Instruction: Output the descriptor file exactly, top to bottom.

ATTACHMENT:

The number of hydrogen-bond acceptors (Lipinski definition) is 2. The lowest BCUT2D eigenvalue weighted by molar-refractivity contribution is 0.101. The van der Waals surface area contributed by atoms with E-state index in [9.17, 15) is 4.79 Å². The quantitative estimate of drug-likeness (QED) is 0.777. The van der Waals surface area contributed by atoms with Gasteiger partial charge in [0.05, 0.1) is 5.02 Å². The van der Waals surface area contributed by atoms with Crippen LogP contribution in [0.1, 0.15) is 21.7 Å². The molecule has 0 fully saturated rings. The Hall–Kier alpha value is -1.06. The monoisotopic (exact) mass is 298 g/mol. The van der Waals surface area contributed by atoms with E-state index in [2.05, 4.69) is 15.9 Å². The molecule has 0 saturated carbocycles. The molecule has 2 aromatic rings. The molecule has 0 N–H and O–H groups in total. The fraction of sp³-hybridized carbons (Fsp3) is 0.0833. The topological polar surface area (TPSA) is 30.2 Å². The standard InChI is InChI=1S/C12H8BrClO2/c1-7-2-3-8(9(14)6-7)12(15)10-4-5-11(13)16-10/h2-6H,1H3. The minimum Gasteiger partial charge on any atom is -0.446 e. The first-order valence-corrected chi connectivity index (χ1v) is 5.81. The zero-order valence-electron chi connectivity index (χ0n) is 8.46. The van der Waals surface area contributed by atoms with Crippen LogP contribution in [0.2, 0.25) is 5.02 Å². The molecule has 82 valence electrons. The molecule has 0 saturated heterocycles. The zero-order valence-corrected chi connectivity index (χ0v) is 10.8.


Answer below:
The number of hydrogen-bond acceptors (Lipinski definition) is 2. The lowest BCUT2D eigenvalue weighted by molar-refractivity contribution is 0.101. The van der Waals surface area contributed by atoms with E-state index in [9.17, 15) is 4.79 Å². The quantitative estimate of drug-likeness (QED) is 0.777. The van der Waals surface area contributed by atoms with Gasteiger partial charge in [0.05, 0.1) is 5.02 Å². The van der Waals surface area contributed by atoms with Crippen LogP contribution in [0.1, 0.15) is 21.7 Å². The molecule has 0 fully saturated rings. The Hall–Kier alpha value is -1.06. The monoisotopic (exact) mass is 298 g/mol. The van der Waals surface area contributed by atoms with E-state index in [2.05, 4.69) is 15.9 Å². The molecule has 0 saturated carbocycles. The molecule has 2 aromatic rings. The molecule has 0 N–H and O–H groups in total. The fraction of sp³-hybridized carbons (Fsp3) is 0.0833. The topological polar surface area (TPSA) is 30.2 Å². The standard InChI is InChI=1S/C12H8BrClO2/c1-7-2-3-8(9(14)6-7)12(15)10-4-5-11(13)16-10/h2-6H,1H3. The minimum Gasteiger partial charge on any atom is -0.446 e. The first-order valence-corrected chi connectivity index (χ1v) is 5.81. The zero-order valence-electron chi connectivity index (χ0n) is 8.46. The van der Waals surface area contributed by atoms with Crippen LogP contribution in [0.2, 0.25) is 5.02 Å². The molecule has 82 valence electrons. The molecule has 0 saturated heterocycles. The zero-order valence-corrected chi connectivity index (χ0v) is 10.8.